Hiking with Giants

The trail to Fragrance Lake started out steep from a small parking area along the Chuckanut Road in northwestern Washington. Early morning fog, coming in from Puget Sound, blocked the rising sun. Fresh coastal air, with a hint of salt and seaweed, mixed with the scent of the forest as we climbed the trail.
We were about as far from the Mississippi Gulf Coast as one could drive in the Continental United States. For the last two nights, we had camped along the Pacific coast at Larrabee State Park, just south of the Canadian border and the funky progressive towns of Bellingham and Fairhaven. This is an area known for Dungeness crab, microbreweries, drop-dead gorgeous sunsets, bicycle commuters, cannabis, and rich coffee; the hippie culture’s last holdout.
The initial climb gave way, and the trail leveled off near a dry stream bed. We were surrounded by massive Douglas-fir and western red-cedar trees. The forest floor was covered with evenly spaced western sword ferns with long straight fronds, arching in all directions. Rust-colored cedar logs, which take decades to rot, littered the ground and added contrast to the light green ferns.
The first giant we came across was a Douglas-fir with a base diameter of over eight feet. It was impossible to gauge its height while standing under its bows, but the crown seemed to stretch to the sky over a hundred feet above us. The corky bark was deeply furrowed and scarred by fire. Common Douglas-fir, ubiquitous in the Pacific Northwest, can grow up to 325 feet tall and is an essential commercial tree for lumber and pulp. The soft needles and rapid growth make it an ideal Christmas tree.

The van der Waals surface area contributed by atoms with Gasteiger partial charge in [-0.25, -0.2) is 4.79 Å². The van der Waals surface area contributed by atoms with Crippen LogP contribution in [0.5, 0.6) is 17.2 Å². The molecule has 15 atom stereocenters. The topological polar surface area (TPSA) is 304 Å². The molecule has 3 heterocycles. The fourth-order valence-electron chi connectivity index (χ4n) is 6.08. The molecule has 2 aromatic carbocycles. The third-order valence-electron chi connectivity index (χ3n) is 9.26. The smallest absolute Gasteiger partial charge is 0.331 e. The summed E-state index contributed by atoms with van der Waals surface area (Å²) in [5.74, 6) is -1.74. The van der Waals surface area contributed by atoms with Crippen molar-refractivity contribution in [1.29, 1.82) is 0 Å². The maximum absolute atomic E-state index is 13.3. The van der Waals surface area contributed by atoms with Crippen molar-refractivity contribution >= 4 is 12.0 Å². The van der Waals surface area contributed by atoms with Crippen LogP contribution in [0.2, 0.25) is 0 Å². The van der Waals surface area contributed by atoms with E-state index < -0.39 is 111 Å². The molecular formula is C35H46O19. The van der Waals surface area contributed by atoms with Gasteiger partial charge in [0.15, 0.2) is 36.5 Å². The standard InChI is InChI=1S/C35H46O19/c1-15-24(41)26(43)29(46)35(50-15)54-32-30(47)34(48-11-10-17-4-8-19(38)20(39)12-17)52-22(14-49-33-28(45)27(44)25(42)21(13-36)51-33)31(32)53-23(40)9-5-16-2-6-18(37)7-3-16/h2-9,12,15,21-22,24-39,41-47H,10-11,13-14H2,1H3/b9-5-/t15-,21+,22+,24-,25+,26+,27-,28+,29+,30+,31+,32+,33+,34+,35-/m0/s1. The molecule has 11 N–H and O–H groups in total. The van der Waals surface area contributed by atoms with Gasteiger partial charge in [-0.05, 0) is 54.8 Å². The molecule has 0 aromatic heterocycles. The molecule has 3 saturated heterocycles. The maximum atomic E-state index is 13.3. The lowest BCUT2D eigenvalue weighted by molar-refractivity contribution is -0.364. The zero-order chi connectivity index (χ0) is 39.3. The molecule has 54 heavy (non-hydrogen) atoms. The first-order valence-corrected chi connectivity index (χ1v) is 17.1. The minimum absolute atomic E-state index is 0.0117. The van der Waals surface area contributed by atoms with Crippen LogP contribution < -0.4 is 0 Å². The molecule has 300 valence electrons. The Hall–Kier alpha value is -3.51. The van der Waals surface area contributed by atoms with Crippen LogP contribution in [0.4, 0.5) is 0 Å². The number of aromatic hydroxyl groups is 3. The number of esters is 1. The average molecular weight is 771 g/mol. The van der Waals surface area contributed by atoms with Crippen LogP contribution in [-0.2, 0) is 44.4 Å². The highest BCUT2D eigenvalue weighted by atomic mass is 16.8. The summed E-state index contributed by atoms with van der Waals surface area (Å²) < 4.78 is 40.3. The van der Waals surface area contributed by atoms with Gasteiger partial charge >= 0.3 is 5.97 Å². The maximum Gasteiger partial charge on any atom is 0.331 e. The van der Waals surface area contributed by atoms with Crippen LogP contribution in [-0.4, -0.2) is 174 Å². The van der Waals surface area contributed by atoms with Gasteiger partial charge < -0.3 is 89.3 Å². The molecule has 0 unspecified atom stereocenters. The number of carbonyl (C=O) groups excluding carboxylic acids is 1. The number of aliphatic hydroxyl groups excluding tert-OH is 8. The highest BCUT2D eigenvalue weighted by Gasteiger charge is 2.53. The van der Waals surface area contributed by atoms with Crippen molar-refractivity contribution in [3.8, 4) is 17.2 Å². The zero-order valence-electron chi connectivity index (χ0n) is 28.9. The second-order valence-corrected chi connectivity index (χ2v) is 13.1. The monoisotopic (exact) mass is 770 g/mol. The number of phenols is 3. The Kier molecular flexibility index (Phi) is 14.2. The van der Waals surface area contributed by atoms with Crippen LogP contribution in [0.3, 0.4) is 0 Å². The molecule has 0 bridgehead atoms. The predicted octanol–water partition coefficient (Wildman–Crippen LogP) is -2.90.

The trail started to climb again with switchbacks up a steep slope strewn with granite boulders. We came across several cedar stumps, 8-10 feet tall, and slowly being reclaimed by the forest. The area had been logged over 100 years ago, and the remnant stumps were still standing. On some of the bases, we could even see the notches the loggers had cut to insert a plank on which to stand as they felled the tree.
Western red-cedar, also known as giant arborvitae – the tree of life – was so important to Native Americans in this region that some tribes referred to themselves as “people of the red-cedar.” The wood was used for dugout canoes, totem poles, and tools. The fibrous bark was woven into baskets, ropes, and mats.
Standing before us was a massive red-cedar tree over 200 years old. The 10-foot diameter base flared out in ribs, reminiscent of gothic flying buttresses. The bark was smooth and fibrous, peeling off in large strips to reveal brighter red new layers. A charred “fairy hole,” large enough for a man to enter on one side of the base, told of an ancient lightning strike that failed to kill this giant tree. The canopy of dark green scale-like leaves spread out over an acre and robbed the forest floor of sunlight. This tree, truly the “king of the forest,” somehow escaped the logger’s ax.
The clear, peaceful water of Fragrance Lake made an ideal lunch spot. But the real highlight of the trail was hiking among the massive Douglas-fir and red-cedar trees.

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